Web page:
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J Pediatr. 2014 Apr;164(4):906-11. doi: 10.1016/j.jpeds.2013.10.068. Epub 2013 Dec 5.

Clinical management of youth with gender dysphoria in Vancouver.

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Department of Pediatrics, University of British Columbia, Vancouver, British Columbia, Canada. Electronic address:
Department of Pediatrics, University of British Columbia, Vancouver, British Columbia, Canada.



To describe patient characteristics at presentation, treatment, and response to treatment in youth with gender dysphoria.


A retrospective chart review of 84 youth with a diagnosis of gender dysphoria seen at BC Children's Hospital from 1998-2011.


Of the 84 patients, 45 (54%) identified as female-to-male (FtM), 37 (44%) as male-to-female (MtF), and 2 (2%) as natal males who were undecided. Median age of presentation was 16.9 years (range 11.4-19.8 years) and 16.6 years (range 12.3-22.5 years) for FtM and MtF youth, respectively. Gonadotropin-releasing hormone analog treatment was prescribed in 27 (32%) patients. One FtM patient developed sterile abscesses with leuprolide acetate; he was switched to triptorelin and tolerated this well. Cross-sex hormones were prescribed in 63 of 84 patients (39 FtM vs 24 MtF, P < .02). Median age at initiation of testosterone injections in FtM patients was 17.3 years (range 13.7-19.8 years); median age at initiation of estrogen therapy in MtF patients was 17.9 years (range 13.3-22.3 years). Three patients stopped cross-sex hormones temporarily due to psychiatric comorbidities (2 FtM) and distress over androgenic alopecia (1 FtM). No severe complications were noted in patients treated with testosterone or estrogen.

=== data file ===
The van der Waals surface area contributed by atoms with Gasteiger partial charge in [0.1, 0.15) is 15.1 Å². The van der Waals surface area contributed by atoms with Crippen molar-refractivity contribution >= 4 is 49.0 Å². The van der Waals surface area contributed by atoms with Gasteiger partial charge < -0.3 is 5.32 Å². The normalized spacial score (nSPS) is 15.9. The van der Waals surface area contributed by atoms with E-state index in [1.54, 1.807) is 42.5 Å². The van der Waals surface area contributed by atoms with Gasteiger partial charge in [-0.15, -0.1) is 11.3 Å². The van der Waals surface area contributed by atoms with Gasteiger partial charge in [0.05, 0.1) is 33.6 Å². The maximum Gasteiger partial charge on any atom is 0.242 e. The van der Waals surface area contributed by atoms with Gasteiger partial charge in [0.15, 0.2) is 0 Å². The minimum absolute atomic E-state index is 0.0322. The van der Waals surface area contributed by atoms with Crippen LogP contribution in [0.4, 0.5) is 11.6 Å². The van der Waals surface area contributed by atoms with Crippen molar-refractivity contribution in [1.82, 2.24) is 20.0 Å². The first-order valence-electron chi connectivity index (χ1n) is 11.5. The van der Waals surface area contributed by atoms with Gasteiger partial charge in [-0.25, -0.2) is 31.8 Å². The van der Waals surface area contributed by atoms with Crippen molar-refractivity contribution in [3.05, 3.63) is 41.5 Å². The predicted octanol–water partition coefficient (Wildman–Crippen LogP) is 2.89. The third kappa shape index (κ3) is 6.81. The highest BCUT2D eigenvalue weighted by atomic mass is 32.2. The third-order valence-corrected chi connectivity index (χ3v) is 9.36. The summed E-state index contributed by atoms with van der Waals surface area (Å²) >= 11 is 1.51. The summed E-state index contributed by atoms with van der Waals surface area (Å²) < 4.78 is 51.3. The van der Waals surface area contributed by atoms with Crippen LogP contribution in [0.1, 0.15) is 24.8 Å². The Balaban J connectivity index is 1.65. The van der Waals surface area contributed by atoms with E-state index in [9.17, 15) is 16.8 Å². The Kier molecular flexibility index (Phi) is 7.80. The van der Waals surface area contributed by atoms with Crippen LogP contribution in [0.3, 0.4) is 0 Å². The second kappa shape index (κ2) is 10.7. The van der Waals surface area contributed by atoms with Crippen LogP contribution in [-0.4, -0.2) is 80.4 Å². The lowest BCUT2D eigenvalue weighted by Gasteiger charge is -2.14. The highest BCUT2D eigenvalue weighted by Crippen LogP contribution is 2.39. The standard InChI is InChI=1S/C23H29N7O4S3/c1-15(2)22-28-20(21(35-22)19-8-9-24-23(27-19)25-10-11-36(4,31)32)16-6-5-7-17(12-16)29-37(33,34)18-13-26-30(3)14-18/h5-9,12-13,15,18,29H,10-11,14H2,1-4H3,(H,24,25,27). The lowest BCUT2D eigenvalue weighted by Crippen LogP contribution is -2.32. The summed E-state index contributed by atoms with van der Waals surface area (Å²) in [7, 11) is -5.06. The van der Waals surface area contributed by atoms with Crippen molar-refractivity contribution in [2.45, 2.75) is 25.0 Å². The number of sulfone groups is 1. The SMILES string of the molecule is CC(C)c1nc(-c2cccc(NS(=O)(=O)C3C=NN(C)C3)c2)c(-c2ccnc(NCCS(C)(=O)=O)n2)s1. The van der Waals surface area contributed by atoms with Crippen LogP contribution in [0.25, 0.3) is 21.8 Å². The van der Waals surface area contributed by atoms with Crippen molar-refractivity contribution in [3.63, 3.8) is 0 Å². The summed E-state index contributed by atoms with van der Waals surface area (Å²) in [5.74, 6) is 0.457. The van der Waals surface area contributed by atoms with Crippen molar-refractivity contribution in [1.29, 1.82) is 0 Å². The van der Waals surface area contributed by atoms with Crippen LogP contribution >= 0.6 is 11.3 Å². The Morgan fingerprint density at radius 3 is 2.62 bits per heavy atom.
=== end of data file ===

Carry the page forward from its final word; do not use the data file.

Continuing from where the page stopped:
Treatment with gonadotropin-releasing hormone analog and/or cross-sex hormones, in collaboration with transgender-competent mental health professionals, is an intervention that appears to be appropriate in carefully selected youth with gender dysphoria. Long-term follow-up studies are needed to determine the safety of these treatments in this age group.

[Indexed for MEDLINE]

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